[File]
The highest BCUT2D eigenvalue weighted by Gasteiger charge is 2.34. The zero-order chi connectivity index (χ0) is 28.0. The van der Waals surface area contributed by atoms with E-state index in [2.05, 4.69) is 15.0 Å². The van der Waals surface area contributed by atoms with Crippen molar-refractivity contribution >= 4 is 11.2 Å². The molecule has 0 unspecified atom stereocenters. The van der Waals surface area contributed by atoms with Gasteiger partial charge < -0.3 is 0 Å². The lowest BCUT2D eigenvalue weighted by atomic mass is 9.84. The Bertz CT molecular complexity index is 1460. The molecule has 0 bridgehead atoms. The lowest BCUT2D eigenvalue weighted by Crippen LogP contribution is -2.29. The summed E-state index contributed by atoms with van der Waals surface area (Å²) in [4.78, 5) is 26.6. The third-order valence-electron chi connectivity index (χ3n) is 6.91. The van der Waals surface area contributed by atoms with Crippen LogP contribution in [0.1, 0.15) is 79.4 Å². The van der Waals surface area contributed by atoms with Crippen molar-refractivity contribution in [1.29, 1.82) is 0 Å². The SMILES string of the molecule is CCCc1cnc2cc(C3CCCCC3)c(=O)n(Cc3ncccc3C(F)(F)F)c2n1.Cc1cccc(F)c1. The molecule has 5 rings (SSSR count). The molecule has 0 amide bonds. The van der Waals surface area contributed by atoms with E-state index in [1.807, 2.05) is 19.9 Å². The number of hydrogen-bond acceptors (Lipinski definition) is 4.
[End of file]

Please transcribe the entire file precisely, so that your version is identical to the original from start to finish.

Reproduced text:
The highest BCUT2D eigenvalue weighted by Gasteiger charge is 2.34. The zero-order chi connectivity index (χ0) is 28.0. The van der Waals surface area contributed by atoms with E-state index in [2.05, 4.69) is 15.0 Å². The van der Waals surface area contributed by atoms with Crippen molar-refractivity contribution >= 4 is 11.2 Å². The molecule has 0 unspecified atom stereocenters. The van der Waals surface area contributed by atoms with Gasteiger partial charge < -0.3 is 0 Å². The lowest BCUT2D eigenvalue weighted by atomic mass is 9.84. The Bertz CT molecular complexity index is 1460. The molecule has 0 bridgehead atoms. The lowest BCUT2D eigenvalue weighted by Crippen LogP contribution is -2.29. The summed E-state index contributed by atoms with van der Waals surface area (Å²) in [4.78, 5) is 26.6. The third-order valence-electron chi connectivity index (χ3n) is 6.91. The van der Waals surface area contributed by atoms with Crippen LogP contribution in [0.1, 0.15) is 79.4 Å². The van der Waals surface area contributed by atoms with Crippen molar-refractivity contribution in [1.29, 1.82) is 0 Å². The SMILES string of the molecule is CCCc1cnc2cc(C3CCCCC3)c(=O)n(Cc3ncccc3C(F)(F)F)c2n1.Cc1cccc(F)c1. The molecule has 5 rings (SSSR count). The molecule has 0 amide bonds. The van der Waals surface area contributed by atoms with E-state index in [1.807, 2.05) is 19.9 Å². The number of hydrogen-bond acceptors (Lipinski definition) is 4.